It’s hard to remember sometimes that Soulpepper has only been around for a decade. Since 1998, the company has become such a part of Toronto’s cultural landscape, it’s hard to imagine our theatre scene without it. But that decade has meant a lot of change for the company. What began as a young, hip company using space at the Harbourfront for its often minimalist and always bold productions of modern classics and forgotten gems has now become a serious establishment with its own venue, lavish production values, and a mammoth season. Their debut season had two plays. This year’s has eleven. But bigger does not always equal better, and there have been productions in Soulpepper’s recent seasons that have felt bloated, confused, or simply there to pad out the season. Last year’s most interesting productions were probably Uncle Vanya, Under Milkwood, and Top Girls: all remounts. This year’s bill, however, does look promising, and it includes a mix of “safe” favourites and a few riskier ventures.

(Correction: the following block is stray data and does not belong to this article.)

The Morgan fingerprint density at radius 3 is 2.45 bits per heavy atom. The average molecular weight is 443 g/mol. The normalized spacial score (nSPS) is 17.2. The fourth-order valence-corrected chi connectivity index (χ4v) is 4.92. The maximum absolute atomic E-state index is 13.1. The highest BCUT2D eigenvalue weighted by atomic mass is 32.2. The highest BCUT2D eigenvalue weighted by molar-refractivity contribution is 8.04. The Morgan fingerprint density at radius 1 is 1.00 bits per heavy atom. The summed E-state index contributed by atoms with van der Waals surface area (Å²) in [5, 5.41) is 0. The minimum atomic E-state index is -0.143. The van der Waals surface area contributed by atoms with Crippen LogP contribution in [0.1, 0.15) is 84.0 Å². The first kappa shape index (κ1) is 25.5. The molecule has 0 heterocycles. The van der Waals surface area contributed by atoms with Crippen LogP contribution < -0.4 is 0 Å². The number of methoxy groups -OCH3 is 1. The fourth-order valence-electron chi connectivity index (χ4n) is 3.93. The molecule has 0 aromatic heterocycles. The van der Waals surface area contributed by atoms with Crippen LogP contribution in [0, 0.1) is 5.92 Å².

Things kick off in February with Travesties by Tom Stoppard. A riff on The Importance of Being Earnest featuring James Joyce, Vladimir Lenin, and Tristan Tzara as characters, Travesties is one of the famous playwright’s most respected works. Soulpepper had a real hit a few years ago with Stoppard’s The Real Thing, and it will be interesting to see if they can repeat that success. Their production of David Mamet’s enduring Glengarry Glen Ross, however, directed by the very talented David Storch, seems more like a guaranteed hit. The play won a Pulitzer, inspired a popular film, and the cast features Peter Donaldson, Eric Peterson, Jordan Pettle, and William Webster among others; all the ingredients are there for a winning production.